The national average retail price of a gallon of diesel increased for the second consecutive week, this time climbing 2.9 cents to $2.861 for the week ending Monday, March 1. The price, which had fallen 12.2 cents in the five weeks prior to last week’s 7.6-cent climb, is 77.4 cents higher than the same week last year, according to the U.S. Department of Energy.

All regions tracked by DOE saw price increases. The biggest increase, 4.6 cents, was found in the Central Atlantic, where prices climbed to $3.013. The smallest increase, 0.7 cent, was found in New England, where prices climbed to $3.018, the nation’s most expensive diesel by region. The nation’s least expensive diesel by region, $2.819, was found on the Gulf Coast, where prices climbed 2.6 cents.

California, which DOE tracks separately for its weekly update, saw a price increase of 4.3 cents to $3.023; that price is 87.9 cents higher than the same week last year.

Commercial Carrier Journal, 3/2/2010

 
CSA 2010 to Launch in July Despite ‘Snafus,’ Ferro Says
Monday, 01 March 2010 00:00

WASHINGTON—Federal Motor Carrier Safety Administrator Anne Ferro said she is committed to launching the agency’s new truck safety rating system in July, although she expects there will be problems at the start.

The new program, Comprehensive Safety Analysis 2010, “is not going to be a program we get right from the get-go,” Ferro said Feb. 23 in remarks to American Trucking Associations’ board of directors. “It will certainly impact carriers, and it is causing certainly some frustration and confusion.”

CSA 2010, as it is widely known, is FMCSA’s new regime for rating carriers and drivers. Among its features is timelier updating of fleet performance than the current SafeStat system.

The program is designed to push all carriers to improve compliance with safety rules and to force unsafe carriers to improve or leave the industry, something “many of you have been asking for, and expecting from, the FMCSA for many years,” Ferro told ATA. She said FMCSA would work with industry and law enforcement agencies as it transitions to the new program “to get it right,” but she also said it was important to “recognize there are going to be some snafus along the way.”

Starting this spring, all carriers will be able to access their CSA safety scores, and later this summer, the agency is set to begin enforcement under the program, Ferro said.

“It’s a big shift from the compliance review, which I have described as a balance sheet. That compliance review is one snapshot, taken in some cases five or 10 years ago,” Ferro said, referring to SafeStat.

She said CSA 2010 would feature “a more dynamic monthly financial report where you have the opportunity to examine and identify high-risk [drivers and carriers] . . . in a real-time fashion.”

Some ATA officials expressed apprehension about the program, and Ferro met with federation members and staff before addressing the board to hear the industry’s concerns.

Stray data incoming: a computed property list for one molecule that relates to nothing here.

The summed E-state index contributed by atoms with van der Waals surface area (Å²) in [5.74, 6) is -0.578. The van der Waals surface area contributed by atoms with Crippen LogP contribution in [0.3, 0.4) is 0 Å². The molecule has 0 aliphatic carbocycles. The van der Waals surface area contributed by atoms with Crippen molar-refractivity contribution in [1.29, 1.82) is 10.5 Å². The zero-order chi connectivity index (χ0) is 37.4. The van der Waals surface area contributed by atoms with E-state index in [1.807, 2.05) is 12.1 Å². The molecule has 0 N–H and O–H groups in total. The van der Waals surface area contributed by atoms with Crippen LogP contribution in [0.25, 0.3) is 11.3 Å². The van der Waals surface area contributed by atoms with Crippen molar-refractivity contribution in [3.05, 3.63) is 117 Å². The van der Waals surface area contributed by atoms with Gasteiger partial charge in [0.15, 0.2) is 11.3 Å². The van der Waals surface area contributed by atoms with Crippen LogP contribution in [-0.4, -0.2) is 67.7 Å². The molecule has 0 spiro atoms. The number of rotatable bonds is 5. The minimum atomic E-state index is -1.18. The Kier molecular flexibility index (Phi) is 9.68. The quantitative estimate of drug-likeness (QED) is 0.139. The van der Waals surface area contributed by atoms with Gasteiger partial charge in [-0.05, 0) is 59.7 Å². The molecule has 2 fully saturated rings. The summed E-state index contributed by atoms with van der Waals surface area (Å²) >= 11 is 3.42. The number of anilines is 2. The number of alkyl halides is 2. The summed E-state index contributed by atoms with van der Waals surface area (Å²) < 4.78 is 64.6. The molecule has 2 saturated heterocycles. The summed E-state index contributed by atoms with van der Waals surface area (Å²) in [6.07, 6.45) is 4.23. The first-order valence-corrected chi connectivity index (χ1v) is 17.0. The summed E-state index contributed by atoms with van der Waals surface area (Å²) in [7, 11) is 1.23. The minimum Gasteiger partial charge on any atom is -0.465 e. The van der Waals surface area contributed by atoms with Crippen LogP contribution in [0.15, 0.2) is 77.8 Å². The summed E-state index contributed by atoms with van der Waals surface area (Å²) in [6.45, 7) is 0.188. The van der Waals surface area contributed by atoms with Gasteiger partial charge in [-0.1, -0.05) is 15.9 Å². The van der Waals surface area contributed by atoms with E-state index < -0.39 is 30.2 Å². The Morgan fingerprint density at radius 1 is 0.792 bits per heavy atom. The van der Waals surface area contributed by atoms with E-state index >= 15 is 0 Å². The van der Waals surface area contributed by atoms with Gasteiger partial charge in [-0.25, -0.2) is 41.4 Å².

Dave Osiecki, ATA’s senior vice president for policy, told Transport Topics that ATA was concerned primarily about three issues related to CSA 2010:

  • The use of all crashes rather than only the crashes in which the driver or trucking company is accountable.
  • The agency’s use of the number of trucks a company operates, rather than the number of miles they travel, for determining the frequency of violations.
  • The issuance of warnings, rather than citations, in the new enforcement regime.

By issuing warnings, rather than citations, there is no “due process” for carriers, which leaves them no way to challenge violations they feel may have been assigned in error, he said. “There’s no adjudication process,” Osiecki said.

After the ATA meeting with Ferro, Osiecki said, the administrator “understands each one of our concerns, and we believe . . . [FMCSA officials] are having an internal dialogue on them.”

Despite the concerns, Ferro told ATA’s members that the agency is “absolutely wedded to doing it, and doing it well, and doing it thoroughly and moving ahead incrementally.”

That push had Osiecki concerned, however. “My level of angst is high and getting higher,” he said.

ATA Chairman Tommy Hodges said the industry was being cautious as FMCSA moved to the new system, but some glitches are to be expected.

“Any time you overhaul a major guiding set of rules for any industry segment, we always have a great deal of apprehension,” he said. “We always have bumps in the road.”

Hodges said his concerns center on the effect of the new program on industry capacity.

“Undoubtedly, there will be some carriers forced out of the business, and undoubtedly, there will be many drivers forced out of the business,” he said.

Hodges pointed out that when freight is plentiful, fleets’ driver turnover rates rise, and most of that churn involves the bottom 20% of their driver rosters.

“That 20% might be the very ones that get pushed out of the industry,” he said. “If that’s the case, then where are those replacements going to come from? Because without that [supply of new drivers], I only have the ability to handle 80% of the business.”

However, Hodges said, the program “is going to make us a better, safer industry that’s better able to manage our safety processes, and that makes it worth it.”

Ferro said that, despite some of the angst, CSA 2010 could be “a phenomenal opportunity” for trucking companies that follow the rules.